Content with tag ecological networks .

Less abundant animal and plant species gather in ghettos in order to survive

According to the competitive exclusion principle, species with low competitive abilities should be excluded by more efficient competitors; yet, they generally remain as rare species. The positive and negative spatial association networks of 326 disparate assemblages was described showing a general organization pattern that simultaneously supports the primacy of competition and the persistence of rare species.

Plant species abundance and phylogeny explain the structure of recruitment networks

Established plants can affect the recruitment of young plants, filtering out some and allowing the recruitment of others, with profound effects on plant community dynamics. Recruitment networks (RNs) depict which species recruit under which others. Here, whether species abundance and phylogenetic distance explain the structure of RNs across communities is investigated.

Stochastic and deterministic effects on interactions between canopy and recruiting species in forest communities

Interactions between established (canopy) and recruiting individuals (recruits) are pervasive in plant communities. Studies on recruitment in forests have mainly focused on negative density-dependent conspecific interactions, while the outcomes of heterospecific canopy–recruit interactions have received much less attention and are generally assumed to be driven by stochastic processes. Herein, the relative influence of stochastic (abundance) and deterministic (species identity and...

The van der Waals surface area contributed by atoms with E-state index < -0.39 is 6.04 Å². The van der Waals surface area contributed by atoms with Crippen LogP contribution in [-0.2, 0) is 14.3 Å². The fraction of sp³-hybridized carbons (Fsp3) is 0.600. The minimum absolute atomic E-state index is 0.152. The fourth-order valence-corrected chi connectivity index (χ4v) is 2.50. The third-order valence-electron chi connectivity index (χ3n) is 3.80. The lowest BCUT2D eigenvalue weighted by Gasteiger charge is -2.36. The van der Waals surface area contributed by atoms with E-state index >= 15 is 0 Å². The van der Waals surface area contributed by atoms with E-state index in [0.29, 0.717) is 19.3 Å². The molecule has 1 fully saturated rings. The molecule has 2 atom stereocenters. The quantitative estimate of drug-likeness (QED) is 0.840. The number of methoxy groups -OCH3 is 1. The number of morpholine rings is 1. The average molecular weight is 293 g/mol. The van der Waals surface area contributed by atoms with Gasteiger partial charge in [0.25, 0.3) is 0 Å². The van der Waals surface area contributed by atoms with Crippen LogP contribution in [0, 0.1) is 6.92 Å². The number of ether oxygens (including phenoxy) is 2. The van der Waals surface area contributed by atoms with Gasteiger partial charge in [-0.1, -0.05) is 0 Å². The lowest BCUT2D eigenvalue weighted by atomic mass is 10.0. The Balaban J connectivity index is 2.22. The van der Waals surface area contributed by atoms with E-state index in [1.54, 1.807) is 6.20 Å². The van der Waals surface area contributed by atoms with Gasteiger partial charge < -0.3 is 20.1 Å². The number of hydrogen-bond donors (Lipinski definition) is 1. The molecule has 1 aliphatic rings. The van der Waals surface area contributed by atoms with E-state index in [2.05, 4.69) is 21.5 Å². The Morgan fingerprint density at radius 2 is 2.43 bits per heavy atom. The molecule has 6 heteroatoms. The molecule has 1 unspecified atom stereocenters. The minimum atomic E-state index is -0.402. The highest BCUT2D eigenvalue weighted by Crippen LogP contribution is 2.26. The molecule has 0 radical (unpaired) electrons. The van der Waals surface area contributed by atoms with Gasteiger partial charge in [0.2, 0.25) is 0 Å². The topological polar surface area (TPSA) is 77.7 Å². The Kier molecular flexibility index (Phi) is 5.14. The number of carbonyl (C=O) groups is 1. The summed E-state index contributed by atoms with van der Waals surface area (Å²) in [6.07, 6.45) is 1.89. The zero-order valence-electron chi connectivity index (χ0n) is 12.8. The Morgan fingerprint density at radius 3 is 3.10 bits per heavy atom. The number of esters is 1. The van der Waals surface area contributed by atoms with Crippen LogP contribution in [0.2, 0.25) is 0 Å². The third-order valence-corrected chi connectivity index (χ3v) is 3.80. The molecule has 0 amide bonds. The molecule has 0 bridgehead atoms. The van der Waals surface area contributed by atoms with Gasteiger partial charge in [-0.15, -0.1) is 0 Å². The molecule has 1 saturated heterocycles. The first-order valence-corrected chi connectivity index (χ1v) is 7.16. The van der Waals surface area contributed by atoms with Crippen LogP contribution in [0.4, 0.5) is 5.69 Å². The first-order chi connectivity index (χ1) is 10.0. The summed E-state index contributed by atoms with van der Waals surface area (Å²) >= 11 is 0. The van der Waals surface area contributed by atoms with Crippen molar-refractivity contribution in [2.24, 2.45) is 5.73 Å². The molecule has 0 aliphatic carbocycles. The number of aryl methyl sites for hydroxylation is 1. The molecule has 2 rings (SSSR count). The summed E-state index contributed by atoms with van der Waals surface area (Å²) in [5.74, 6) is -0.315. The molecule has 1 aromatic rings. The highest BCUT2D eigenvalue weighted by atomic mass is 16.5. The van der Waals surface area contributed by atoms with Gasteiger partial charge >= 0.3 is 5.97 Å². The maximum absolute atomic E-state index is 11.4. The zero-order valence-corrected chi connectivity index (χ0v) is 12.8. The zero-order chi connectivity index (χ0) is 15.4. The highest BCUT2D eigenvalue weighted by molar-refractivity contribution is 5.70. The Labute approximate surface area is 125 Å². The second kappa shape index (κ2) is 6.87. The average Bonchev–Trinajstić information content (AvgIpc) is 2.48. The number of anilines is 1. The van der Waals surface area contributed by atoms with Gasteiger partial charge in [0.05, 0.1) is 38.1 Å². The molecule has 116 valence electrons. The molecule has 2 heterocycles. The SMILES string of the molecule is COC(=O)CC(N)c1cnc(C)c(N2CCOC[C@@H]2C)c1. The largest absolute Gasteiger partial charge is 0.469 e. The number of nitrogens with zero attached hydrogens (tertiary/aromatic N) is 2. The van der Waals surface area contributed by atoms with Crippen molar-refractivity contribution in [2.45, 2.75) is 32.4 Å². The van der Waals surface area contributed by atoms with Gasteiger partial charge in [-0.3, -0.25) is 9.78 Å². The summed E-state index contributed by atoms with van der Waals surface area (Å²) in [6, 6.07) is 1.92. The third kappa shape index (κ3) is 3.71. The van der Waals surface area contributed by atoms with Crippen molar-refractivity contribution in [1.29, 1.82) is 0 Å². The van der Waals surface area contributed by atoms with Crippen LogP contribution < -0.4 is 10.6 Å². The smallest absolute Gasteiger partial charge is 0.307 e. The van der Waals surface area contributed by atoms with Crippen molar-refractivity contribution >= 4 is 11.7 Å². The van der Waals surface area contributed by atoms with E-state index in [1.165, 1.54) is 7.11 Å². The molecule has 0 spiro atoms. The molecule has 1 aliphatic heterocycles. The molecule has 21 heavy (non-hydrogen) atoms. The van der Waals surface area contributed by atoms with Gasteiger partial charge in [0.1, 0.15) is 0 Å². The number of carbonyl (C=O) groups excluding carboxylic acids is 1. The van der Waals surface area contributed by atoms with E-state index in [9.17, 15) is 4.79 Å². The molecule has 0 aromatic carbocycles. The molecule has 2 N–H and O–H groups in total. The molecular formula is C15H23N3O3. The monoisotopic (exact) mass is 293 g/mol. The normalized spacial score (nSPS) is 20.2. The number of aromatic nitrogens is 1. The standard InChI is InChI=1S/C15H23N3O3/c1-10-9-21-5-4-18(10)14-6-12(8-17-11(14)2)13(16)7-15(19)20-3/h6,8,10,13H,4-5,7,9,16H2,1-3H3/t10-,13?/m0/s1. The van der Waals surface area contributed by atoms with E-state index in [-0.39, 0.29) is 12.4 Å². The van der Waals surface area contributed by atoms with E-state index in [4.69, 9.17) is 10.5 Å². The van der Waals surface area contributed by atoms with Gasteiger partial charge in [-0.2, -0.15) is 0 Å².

Competition between honeybees y wild pollinators

During the past decades, managed honeybee stocks have increased globally. Managed honeybees are particularly used within mass-flowering crops and often spill over to adjacent natural habitats after crop blooming. This study uniquely shows the simultaneous impact that honeybee spillover has on wild plant and animal communities in flower-rich woodlands via changes in plant–pollinator network structure that translate into a direct negative effect on the reproductive success of a dominant...

The Coevolving Web of Life

One of the major goals for ecologists and evolutionary biologists is to understand how webs of species form, how they change in participants over time, and how they affect evolution. Describing the full pattern of connections within these webs is a daunting task. This study attempted to understand how species coevolve within large webs of mutualistic species.